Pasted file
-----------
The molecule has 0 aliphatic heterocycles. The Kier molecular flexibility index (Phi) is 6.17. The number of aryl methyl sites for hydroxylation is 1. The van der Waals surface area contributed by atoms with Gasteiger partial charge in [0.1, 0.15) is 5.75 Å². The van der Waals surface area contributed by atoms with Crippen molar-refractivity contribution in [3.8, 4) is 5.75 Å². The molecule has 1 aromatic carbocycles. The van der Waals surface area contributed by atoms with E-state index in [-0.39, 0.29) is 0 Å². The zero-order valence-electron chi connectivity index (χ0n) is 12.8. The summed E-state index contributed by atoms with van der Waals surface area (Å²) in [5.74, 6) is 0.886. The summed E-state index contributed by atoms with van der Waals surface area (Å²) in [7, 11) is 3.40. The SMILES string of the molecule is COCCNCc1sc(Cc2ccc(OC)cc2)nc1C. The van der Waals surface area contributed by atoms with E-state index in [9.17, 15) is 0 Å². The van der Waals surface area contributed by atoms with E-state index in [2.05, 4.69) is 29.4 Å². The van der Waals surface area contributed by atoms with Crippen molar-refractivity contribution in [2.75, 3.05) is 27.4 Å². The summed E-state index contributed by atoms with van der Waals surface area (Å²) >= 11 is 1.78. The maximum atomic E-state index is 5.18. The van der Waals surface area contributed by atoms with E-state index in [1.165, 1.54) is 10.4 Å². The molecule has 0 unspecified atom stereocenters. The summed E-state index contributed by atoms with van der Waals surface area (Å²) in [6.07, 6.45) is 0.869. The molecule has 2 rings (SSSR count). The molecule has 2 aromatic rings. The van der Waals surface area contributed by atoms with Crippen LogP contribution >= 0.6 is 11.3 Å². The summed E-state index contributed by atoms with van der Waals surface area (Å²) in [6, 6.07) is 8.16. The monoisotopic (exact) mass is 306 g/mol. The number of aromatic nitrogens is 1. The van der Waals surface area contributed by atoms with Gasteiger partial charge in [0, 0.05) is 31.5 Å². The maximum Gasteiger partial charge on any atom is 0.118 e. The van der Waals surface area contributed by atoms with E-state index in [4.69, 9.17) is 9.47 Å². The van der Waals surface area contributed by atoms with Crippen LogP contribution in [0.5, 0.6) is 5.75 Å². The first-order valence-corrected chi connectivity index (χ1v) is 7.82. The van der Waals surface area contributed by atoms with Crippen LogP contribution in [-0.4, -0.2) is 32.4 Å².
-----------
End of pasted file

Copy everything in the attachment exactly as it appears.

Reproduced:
The molecule has 0 aliphatic heterocycles. The Kier molecular flexibility index (Phi) is 6.17. The number of aryl methyl sites for hydroxylation is 1. The van der Waals surface area contributed by atoms with Gasteiger partial charge in [0.1, 0.15) is 5.75 Å². The van der Waals surface area contributed by atoms with Crippen molar-refractivity contribution in [3.8, 4) is 5.75 Å². The molecule has 1 aromatic carbocycles. The van der Waals surface area contributed by atoms with E-state index in [-0.39, 0.29) is 0 Å². The zero-order valence-electron chi connectivity index (χ0n) is 12.8. The summed E-state index contributed by atoms with van der Waals surface area (Å²) in [5.74, 6) is 0.886. The summed E-state index contributed by atoms with van der Waals surface area (Å²) in [7, 11) is 3.40. The SMILES string of the molecule is COCCNCc1sc(Cc2ccc(OC)cc2)nc1C. The van der Waals surface area contributed by atoms with E-state index in [9.17, 15) is 0 Å². The van der Waals surface area contributed by atoms with E-state index in [2.05, 4.69) is 29.4 Å². The van der Waals surface area contributed by atoms with Crippen molar-refractivity contribution in [2.75, 3.05) is 27.4 Å². The summed E-state index contributed by atoms with van der Waals surface area (Å²) >= 11 is 1.78. The maximum atomic E-state index is 5.18. The van der Waals surface area contributed by atoms with E-state index in [1.165, 1.54) is 10.4 Å². The molecule has 0 unspecified atom stereocenters. The summed E-state index contributed by atoms with van der Waals surface area (Å²) in [6.07, 6.45) is 0.869. The molecule has 2 rings (SSSR count). The molecule has 2 aromatic rings. The van der Waals surface area contributed by atoms with Crippen LogP contribution >= 0.6 is 11.3 Å². The summed E-state index contributed by atoms with van der Waals surface area (Å²) in [6, 6.07) is 8.16. The monoisotopic (exact) mass is 306 g/mol. The number of aromatic nitrogens is 1. The van der Waals surface area contributed by atoms with Gasteiger partial charge in [0, 0.05) is 31.5 Å². The maximum Gasteiger partial charge on any atom is 0.118 e. The van der Waals surface area contributed by atoms with E-state index in [4.69, 9.17) is 9.47 Å². The van der Waals surface area contributed by atoms with Crippen LogP contribution in [0.5, 0.6) is 5.75 Å². The first-order valence-corrected chi connectivity index (χ1v) is 7.82. The van der Waals surface area contributed by atoms with Crippen LogP contribution in [-0.4, -0.2) is 32.4 Å².